Separation Through Dialysis
Model ID: 258
Dialysis is frequently used membrane separation process. An important application is hemodialysis, where membranes are used as artificial kidneys for people suffering from renal failure. Other applications include the recovery of caustic colloidal hemicellulose during viscose manufacturing, and the removal of alcohol from beer.
In the dialysis process, specific components are preferentially transported through a membrane. The process is diffusion-driven, that is, components diffuse through a membrane due to concentration differences between the dialysate and the permeate sides of the membrane. Separation between solutes is obtained as a result of differences in diffusion rates across the membrane arising from differences in molecular size and solubility.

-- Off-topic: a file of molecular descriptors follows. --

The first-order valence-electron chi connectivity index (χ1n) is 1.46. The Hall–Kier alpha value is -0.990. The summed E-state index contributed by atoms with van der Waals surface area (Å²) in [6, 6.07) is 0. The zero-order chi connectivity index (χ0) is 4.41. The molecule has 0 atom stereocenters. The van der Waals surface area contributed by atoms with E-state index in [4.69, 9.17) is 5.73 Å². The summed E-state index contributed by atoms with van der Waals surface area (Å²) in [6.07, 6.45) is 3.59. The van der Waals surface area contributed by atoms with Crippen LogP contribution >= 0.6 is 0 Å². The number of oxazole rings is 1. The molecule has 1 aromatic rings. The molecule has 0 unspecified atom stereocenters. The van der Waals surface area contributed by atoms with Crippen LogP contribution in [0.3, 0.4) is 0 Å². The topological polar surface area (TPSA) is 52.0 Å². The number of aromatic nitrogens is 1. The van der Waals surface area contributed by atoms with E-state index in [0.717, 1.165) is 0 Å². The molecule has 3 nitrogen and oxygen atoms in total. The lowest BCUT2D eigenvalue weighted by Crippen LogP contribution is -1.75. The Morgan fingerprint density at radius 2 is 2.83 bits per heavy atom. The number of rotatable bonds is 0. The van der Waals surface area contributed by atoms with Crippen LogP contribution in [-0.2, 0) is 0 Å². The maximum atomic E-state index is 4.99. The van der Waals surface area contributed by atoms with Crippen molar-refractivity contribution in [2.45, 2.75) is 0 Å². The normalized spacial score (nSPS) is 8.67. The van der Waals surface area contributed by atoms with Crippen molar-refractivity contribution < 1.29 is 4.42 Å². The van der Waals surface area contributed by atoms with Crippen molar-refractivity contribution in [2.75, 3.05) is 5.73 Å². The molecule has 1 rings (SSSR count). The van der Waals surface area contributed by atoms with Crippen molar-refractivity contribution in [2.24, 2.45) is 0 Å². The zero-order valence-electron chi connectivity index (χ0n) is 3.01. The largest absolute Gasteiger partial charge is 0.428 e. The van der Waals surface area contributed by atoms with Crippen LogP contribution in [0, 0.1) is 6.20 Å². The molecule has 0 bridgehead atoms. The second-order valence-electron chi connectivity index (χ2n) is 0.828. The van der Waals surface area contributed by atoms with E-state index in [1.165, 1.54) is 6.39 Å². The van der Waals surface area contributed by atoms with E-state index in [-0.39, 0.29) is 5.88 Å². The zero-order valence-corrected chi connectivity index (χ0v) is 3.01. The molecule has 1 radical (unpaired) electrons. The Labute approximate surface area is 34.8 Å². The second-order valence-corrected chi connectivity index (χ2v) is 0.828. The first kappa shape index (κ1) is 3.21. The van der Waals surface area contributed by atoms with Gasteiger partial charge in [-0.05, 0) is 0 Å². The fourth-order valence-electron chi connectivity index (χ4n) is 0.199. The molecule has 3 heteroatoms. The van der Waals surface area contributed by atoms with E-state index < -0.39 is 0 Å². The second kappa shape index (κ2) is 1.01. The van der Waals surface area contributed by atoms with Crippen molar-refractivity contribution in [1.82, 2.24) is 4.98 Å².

This example looks at a process aimed at lowering the concentration of a contaminant component in an aqueous product stream. The dialysis equipment is made of a hollow fiber module, where a large number of hollow fibers act as the membrane. Fully developed laminar flow is assumed within the model geometry. The model also accounts for the partition equilibriums between the different parts of the fiber that cause discontinuities in the concentration of the transported species.